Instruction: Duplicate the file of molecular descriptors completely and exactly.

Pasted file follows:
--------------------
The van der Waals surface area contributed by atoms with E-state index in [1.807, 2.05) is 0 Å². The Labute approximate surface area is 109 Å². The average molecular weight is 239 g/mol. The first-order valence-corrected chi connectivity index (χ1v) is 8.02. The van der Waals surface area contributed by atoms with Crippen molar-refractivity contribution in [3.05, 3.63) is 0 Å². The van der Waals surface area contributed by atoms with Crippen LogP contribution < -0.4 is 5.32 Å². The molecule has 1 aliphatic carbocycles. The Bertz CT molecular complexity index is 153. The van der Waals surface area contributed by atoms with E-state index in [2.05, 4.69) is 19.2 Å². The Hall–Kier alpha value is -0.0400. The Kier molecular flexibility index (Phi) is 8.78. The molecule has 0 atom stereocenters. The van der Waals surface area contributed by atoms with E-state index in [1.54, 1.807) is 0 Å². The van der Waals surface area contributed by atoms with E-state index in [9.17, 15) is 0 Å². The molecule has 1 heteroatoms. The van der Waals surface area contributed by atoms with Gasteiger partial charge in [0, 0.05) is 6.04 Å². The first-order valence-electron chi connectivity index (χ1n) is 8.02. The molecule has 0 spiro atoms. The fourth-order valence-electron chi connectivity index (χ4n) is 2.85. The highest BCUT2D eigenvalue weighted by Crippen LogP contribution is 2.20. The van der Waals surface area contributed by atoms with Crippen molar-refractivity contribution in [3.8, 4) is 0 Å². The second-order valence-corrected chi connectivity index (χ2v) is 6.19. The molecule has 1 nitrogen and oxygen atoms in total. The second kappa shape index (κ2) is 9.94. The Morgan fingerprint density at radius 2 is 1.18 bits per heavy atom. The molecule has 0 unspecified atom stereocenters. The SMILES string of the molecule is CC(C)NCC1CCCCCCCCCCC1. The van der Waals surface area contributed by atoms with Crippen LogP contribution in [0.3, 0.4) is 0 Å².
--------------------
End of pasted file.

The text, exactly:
The van der Waals surface area contributed by atoms with E-state index in [1.807, 2.05) is 0 Å². The Labute approximate surface area is 109 Å². The average molecular weight is 239 g/mol. The first-order valence-corrected chi connectivity index (χ1v) is 8.02. The van der Waals surface area contributed by atoms with Crippen molar-refractivity contribution in [3.05, 3.63) is 0 Å². The van der Waals surface area contributed by atoms with Crippen LogP contribution < -0.4 is 5.32 Å². The molecule has 1 aliphatic carbocycles. The Bertz CT molecular complexity index is 153. The van der Waals surface area contributed by atoms with E-state index in [2.05, 4.69) is 19.2 Å². The Hall–Kier alpha value is -0.0400. The Kier molecular flexibility index (Phi) is 8.78. The molecule has 0 atom stereocenters. The van der Waals surface area contributed by atoms with E-state index in [1.54, 1.807) is 0 Å². The van der Waals surface area contributed by atoms with E-state index in [9.17, 15) is 0 Å². The molecule has 1 heteroatoms. The van der Waals surface area contributed by atoms with Gasteiger partial charge in [0, 0.05) is 6.04 Å². The first-order valence-electron chi connectivity index (χ1n) is 8.02. The molecule has 0 spiro atoms. The fourth-order valence-electron chi connectivity index (χ4n) is 2.85. The highest BCUT2D eigenvalue weighted by Crippen LogP contribution is 2.20. The van der Waals surface area contributed by atoms with Crippen molar-refractivity contribution in [3.8, 4) is 0 Å². The second-order valence-corrected chi connectivity index (χ2v) is 6.19. The molecule has 1 nitrogen and oxygen atoms in total. The second kappa shape index (κ2) is 9.94. The Morgan fingerprint density at radius 2 is 1.18 bits per heavy atom. The molecule has 0 unspecified atom stereocenters. The SMILES string of the molecule is CC(C)NCC1CCCCCCCCCCC1. The van der Waals surface area contributed by atoms with Crippen LogP contribution in [0.3, 0.4) is 0 Å².